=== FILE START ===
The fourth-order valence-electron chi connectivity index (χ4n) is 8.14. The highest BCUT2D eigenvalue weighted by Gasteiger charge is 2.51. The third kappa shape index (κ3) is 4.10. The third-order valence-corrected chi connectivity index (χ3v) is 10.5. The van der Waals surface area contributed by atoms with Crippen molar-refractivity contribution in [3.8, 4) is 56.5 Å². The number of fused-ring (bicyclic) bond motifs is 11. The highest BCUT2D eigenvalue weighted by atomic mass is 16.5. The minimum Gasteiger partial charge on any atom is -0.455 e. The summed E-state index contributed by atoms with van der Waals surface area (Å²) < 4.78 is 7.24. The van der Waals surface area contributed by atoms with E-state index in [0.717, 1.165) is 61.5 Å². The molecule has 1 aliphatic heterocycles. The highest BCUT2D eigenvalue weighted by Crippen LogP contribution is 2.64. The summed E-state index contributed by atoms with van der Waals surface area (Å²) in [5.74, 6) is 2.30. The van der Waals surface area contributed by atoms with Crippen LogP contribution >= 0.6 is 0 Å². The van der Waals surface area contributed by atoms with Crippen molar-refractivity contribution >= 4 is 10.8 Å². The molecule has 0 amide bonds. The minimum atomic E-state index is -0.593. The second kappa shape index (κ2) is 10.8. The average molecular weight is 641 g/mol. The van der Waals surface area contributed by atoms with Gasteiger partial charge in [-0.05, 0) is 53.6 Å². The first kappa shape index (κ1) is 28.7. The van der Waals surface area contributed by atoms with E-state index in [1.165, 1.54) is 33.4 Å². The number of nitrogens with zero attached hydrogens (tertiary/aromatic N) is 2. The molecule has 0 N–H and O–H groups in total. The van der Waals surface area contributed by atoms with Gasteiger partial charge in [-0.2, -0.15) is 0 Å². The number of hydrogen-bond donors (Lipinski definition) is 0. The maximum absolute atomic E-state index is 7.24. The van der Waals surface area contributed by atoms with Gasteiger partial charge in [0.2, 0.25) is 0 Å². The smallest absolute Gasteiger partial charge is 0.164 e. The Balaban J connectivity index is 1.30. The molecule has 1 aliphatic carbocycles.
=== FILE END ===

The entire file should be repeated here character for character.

The fourth-order valence-electron chi connectivity index (χ4n) is 8.14. The highest BCUT2D eigenvalue weighted by Gasteiger charge is 2.51. The third kappa shape index (κ3) is 4.10. The third-order valence-corrected chi connectivity index (χ3v) is 10.5. The van der Waals surface area contributed by atoms with Crippen molar-refractivity contribution in [3.8, 4) is 56.5 Å². The number of fused-ring (bicyclic) bond motifs is 11. The highest BCUT2D eigenvalue weighted by atomic mass is 16.5. The minimum Gasteiger partial charge on any atom is -0.455 e. The summed E-state index contributed by atoms with van der Waals surface area (Å²) < 4.78 is 7.24. The van der Waals surface area contributed by atoms with E-state index in [0.717, 1.165) is 61.5 Å². The molecule has 1 aliphatic heterocycles. The highest BCUT2D eigenvalue weighted by Crippen LogP contribution is 2.64. The summed E-state index contributed by atoms with van der Waals surface area (Å²) in [5.74, 6) is 2.30. The van der Waals surface area contributed by atoms with Crippen LogP contribution >= 0.6 is 0 Å². The van der Waals surface area contributed by atoms with Crippen molar-refractivity contribution >= 4 is 10.8 Å². The molecule has 0 amide bonds. The minimum atomic E-state index is -0.593. The second kappa shape index (κ2) is 10.8. The average molecular weight is 641 g/mol. The van der Waals surface area contributed by atoms with Gasteiger partial charge in [-0.05, 0) is 53.6 Å². The first kappa shape index (κ1) is 28.7. The van der Waals surface area contributed by atoms with E-state index in [1.165, 1.54) is 33.4 Å². The number of nitrogens with zero attached hydrogens (tertiary/aromatic N) is 2. The molecule has 0 N–H and O–H groups in total. The van der Waals surface area contributed by atoms with Gasteiger partial charge in [-0.2, -0.15) is 0 Å². The number of hydrogen-bond donors (Lipinski definition) is 0. The maximum absolute atomic E-state index is 7.24. The van der Waals surface area contributed by atoms with Gasteiger partial charge in [0.2, 0.25) is 0 Å². The smallest absolute Gasteiger partial charge is 0.164 e. The Balaban J connectivity index is 1.30. The molecule has 1 aliphatic carbocycles.